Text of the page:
Looking for certifications is your best bet for finding out if a company is actually producing organic or non-toxic products. At Lullaby Earth we make sure unbiased, credible organizations certify our product to the most stringent non-toxic standards, including MADE SAFE.

 

MADE SAFE is...

America’s first nontoxic seal for everyday products. MADE SAFE began when the founders realized that the products their families use day in and day out are often made with unsafe ingredients for both parents and children. Because of this, MADE SAFE only certifies products that are made without ingredients or materials that cause human health harm and do not release harmful vapors, gases or by-products.

 Specifically, any product that is MADE SAFE certified protects us from the following:

-Behavioral toxins
-Carcinogens
-Developmental toxins
-Endocrine disruptors
-Fire retardants
-Heavy metals
-Neurotoxins
-High-risk pesticides
-Reproductive toxins
-Toxic solvents
-Harmful VOCs

See our Made Safe Certification.

A non-profit organization that provides America’s first comprehensive health-focused certification, MADE SAFE does more than just certify, however. They also take extra steps to help individuals and companies make better choices. Such as:

1. Make it easy to find and buy non-toxic products
2. Give companies a roadmap for making safe products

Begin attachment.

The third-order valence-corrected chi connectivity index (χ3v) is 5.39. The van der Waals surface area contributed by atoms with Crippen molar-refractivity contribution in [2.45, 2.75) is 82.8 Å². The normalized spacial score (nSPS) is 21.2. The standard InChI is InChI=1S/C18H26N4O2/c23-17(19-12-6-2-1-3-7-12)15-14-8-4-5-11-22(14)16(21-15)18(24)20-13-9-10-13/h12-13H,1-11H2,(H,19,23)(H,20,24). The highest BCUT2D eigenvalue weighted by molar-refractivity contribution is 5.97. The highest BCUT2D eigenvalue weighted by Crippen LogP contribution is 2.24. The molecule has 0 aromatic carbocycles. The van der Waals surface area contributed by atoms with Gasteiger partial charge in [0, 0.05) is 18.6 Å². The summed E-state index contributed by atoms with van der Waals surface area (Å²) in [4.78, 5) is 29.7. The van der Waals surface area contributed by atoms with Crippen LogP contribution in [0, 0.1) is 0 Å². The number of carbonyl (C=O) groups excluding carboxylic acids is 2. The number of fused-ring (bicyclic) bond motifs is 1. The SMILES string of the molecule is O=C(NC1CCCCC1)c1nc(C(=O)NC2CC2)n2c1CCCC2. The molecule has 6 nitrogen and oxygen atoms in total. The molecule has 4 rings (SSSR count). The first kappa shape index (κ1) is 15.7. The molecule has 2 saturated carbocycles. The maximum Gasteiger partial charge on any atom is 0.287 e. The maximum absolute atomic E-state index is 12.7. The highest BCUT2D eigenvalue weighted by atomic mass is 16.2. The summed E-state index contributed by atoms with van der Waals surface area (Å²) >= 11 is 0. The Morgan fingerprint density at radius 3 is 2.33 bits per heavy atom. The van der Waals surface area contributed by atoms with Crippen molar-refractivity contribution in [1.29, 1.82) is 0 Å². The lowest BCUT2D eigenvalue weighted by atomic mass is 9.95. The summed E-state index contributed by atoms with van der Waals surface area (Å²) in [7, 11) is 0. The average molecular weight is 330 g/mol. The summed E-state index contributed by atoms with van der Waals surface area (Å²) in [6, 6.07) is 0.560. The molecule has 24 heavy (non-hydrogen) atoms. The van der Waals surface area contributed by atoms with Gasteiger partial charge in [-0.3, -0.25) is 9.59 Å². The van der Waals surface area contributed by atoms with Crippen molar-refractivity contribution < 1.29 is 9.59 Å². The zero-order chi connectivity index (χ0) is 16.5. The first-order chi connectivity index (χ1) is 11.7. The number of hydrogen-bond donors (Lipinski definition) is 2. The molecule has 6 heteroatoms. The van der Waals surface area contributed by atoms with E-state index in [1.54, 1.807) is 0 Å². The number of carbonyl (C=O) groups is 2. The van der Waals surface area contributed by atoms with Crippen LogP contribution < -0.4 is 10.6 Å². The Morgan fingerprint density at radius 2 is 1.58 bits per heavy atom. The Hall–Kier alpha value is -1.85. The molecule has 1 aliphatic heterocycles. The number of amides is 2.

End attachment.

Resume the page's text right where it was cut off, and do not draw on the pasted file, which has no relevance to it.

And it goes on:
3. Help retailers select non-harmful products.

Have more questions about MADE SAFE? Ask us in the comments!

15 Healthier Snacks for Back to School

 

Summer has ended and school is back in session.

Soon your schedules will be filled with drop-offs, pick-ups, after school clubs, homework, and more. While this time of year can be stressful, it can also be the perfect time to try new things. Since your child is already preparing for new challenges, new friends, and new classes, why not add new foods to the list? And while we’re at it, let’s make it new healthier foods! We’ve created a list of our 15 favorite healthier snack foods.

 

Ready, set, snack!

Tackling The Toddler Bed Transition

Tackling The Toddler Bed Transition

Transitions are challenging, regardless of age or situation. They can be even more difficult when the one making the transition is too young to understand the need for the change. You are a parent of a toddler now, which means your life is filled with changes and growth, and sometimes it feels overwhelming.